Lilian Thornhill, Waddon prior to the Enclosure Award 1803, in Proceedings of the Croydon Natural History and Scientific Society, Vol.18(4), 1994, p.108.

Ibid. p.113.

PROB 11/75 q2l.

Montague S. Giuseppi, The River Wandle in 1610, in Surrey Archaeological Collections, Vol.21, 1908.

Victoria History of the County of Surrey, Vol.IV, 1912, p.220.

Clarence G.Paget, By-ways in the History of Croydon, 1929, p.39.

Ibid. p.48.

Surrey History Centre, 18/31/8a.

PROB 11/308 q107.

Surrey History Centre, 18/31/80.

Ibid. 212/37/13.

PROB 11/673 q213.

Guildhall Library, MS 8674/48 p.227.

Ibid. MS 8674/60 p.382.

Ibid. MS 8674/72 p.236.

Ibid. MS 8674/84 p.325.

Ibid. MS 8674/97 p.278.

Ibid. MS 8674/109 p.52.

PROB 11/1003 q447.

Guildhall Library, MS 8674/118 p.i99.

The London Gazette, 8-11 March 1783.

Guildhall Library, MS 8674/126 p.211.

The London Gazette, 22-26 April 1788.

Paul N.Wilson,. The Waterwheels of John Smeaton, in Transactions of the Newcomen Society, Vo1.30, 1960.

Guildhall Library, MS 8674/132 p.357.

Ibid. MS 8674/137 p.218.

Ibid. MS 8674/141 p.172.

Ibid. MS 8674/144 p.219.

PROB 11/1613 q67.

The Times, 17 April 1819.

Ibid. 17 May 1819.

PROB 11/1787 q373.

The Miller, 5 June 1922, p.299.

Minet Library, Deed 13499.

The Times, 30 March 1839.

Frederick Braithwaite, On the Rise and Fall of the Wandle in Institution of Civil Engineers Proceedings, Vo1.20, 1861.

Brian Lancaster, The "Croydon Case" Proceedings of the Croydon Natural History and Scientific Society, Vo1.18(7), 2001.

The Miller, 2 August 1915 (obituary of Charles Brown).

Croydon Local Studies Library, HEAT/6.

The Miller, 7 June:1875.

Ibid. 4 April 1887, p.xviii (advertisement).

Minet Library, Iced 13502.

The Miller, 1 September 1885.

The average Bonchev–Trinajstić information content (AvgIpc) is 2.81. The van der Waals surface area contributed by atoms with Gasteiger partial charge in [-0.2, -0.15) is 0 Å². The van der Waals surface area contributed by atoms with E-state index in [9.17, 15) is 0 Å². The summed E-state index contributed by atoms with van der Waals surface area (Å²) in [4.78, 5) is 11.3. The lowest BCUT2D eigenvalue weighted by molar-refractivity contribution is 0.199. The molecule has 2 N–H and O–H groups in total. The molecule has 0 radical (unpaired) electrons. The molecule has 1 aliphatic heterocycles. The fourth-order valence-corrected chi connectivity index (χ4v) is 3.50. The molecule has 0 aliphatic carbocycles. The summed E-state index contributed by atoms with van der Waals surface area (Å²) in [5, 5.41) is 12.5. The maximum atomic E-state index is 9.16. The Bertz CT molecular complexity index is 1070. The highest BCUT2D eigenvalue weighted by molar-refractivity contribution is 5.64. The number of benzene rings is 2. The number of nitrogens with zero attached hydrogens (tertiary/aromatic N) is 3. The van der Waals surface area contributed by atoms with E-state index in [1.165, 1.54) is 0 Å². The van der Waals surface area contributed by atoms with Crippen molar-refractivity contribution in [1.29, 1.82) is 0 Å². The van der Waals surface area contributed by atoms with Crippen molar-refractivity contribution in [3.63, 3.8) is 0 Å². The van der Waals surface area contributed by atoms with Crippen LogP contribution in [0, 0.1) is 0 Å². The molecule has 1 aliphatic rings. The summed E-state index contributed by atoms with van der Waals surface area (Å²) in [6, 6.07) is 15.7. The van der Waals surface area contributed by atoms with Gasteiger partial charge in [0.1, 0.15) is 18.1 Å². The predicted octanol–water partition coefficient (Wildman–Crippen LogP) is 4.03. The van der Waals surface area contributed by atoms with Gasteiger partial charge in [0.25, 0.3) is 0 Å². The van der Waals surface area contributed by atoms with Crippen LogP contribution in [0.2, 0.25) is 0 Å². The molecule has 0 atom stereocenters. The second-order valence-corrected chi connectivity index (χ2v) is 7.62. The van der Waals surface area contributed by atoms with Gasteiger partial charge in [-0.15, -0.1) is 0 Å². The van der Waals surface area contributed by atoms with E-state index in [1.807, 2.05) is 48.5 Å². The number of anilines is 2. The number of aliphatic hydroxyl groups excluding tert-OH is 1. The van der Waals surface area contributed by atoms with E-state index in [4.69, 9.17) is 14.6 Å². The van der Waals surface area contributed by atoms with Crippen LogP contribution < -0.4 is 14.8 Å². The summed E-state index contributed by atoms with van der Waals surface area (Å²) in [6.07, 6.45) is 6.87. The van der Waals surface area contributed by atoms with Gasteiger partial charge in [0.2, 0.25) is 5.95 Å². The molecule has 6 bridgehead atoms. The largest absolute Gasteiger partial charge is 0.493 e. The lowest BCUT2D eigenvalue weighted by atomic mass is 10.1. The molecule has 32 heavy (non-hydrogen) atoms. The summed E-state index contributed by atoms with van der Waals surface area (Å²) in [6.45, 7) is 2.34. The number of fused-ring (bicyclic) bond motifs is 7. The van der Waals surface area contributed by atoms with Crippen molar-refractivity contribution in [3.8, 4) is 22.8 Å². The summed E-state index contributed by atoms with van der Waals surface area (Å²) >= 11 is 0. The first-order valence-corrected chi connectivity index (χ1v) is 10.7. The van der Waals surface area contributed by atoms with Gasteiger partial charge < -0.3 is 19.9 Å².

Ibid- 3 January 1887.

The London Gazette, 14 February 1888.

The Miller, 5 September 1892.

Ibid. 23 January, 4 August, 6 September, 8 October 1893. 4'S. Ibid. I November 1911.

The London Gazette, 28 February 1911.

The Miller, 1 May 1922.

Ibid. 1 August 1927.

Ibid.10 September 1928.

Waddon Mill, Croydon.

This mill was situated on the north side of the bridle path which runs westwards from the end of Mill Lane, Waddon, and spanned the Wandle at the edge of a mill pond. The river here was culverted, and the mill pond was infilled, in 1964. Another mill pond, on the south side of the path, fed by springs within the present Waddon Ponds Park, remains. This originally fed into the northern mill pond.

This mill site was most likely that mentioned as the mill of Croydon in the Domesday survey of 1086. In 1127 Henry I gave the Manor of Waddon to the prior of Bermondsey Abbey. This grant did not include the mill, but after it came into the possession of Ralph de Halinge he bestowed it and adjoining land, in 1202, upon the Bermondsey Abbey prior in return for an annual rent [1].

In 1390 William Courtenay. the Archbishop of Canterbury, arranged with the prior of Bermondsey Abbey to exchange the Rectory Manor of Croydon for the Manor of Waddon. Thereafter the mill premises were in the possession of the See of Canterbury for the next 500 years, except for a brief period in the 17th. century.

The mill was rebuilt in 1448, when it seems a new weir was also constructed. The miller at that time was John Bekholte. In 1529 the premises were leased to John Oveham, a miller of Mitcham, for 20 years at the annual rent of 10-13s-4d. [2]

Towards the end of the 16th. century the lease of the mill was held by Bartholomew Clerke, who by his will proved on 7 March 1589/90 bequeathed it to his son Francis. He mentioned "my greate charge in new building the said mill." [3] Francis Clerke was evidently still in possession of the lease in January 1609/10 when he was a signatory to a petition to the Lord Chancellor, in opposition to a scheme for taking water from the Wandle to supply the City of London [4]. In 1646 the lease is said to have been held by Sir William Cowper [5].

The "brief period" mentioned above began in September 1648 when the Parliamentary general Sir William Brereton bought the Manor of Waddon, including the mill, for 1618-lls-8d. [6] Following his death in April 1661 the Waddon properties were returned to the See of Canterbury [7].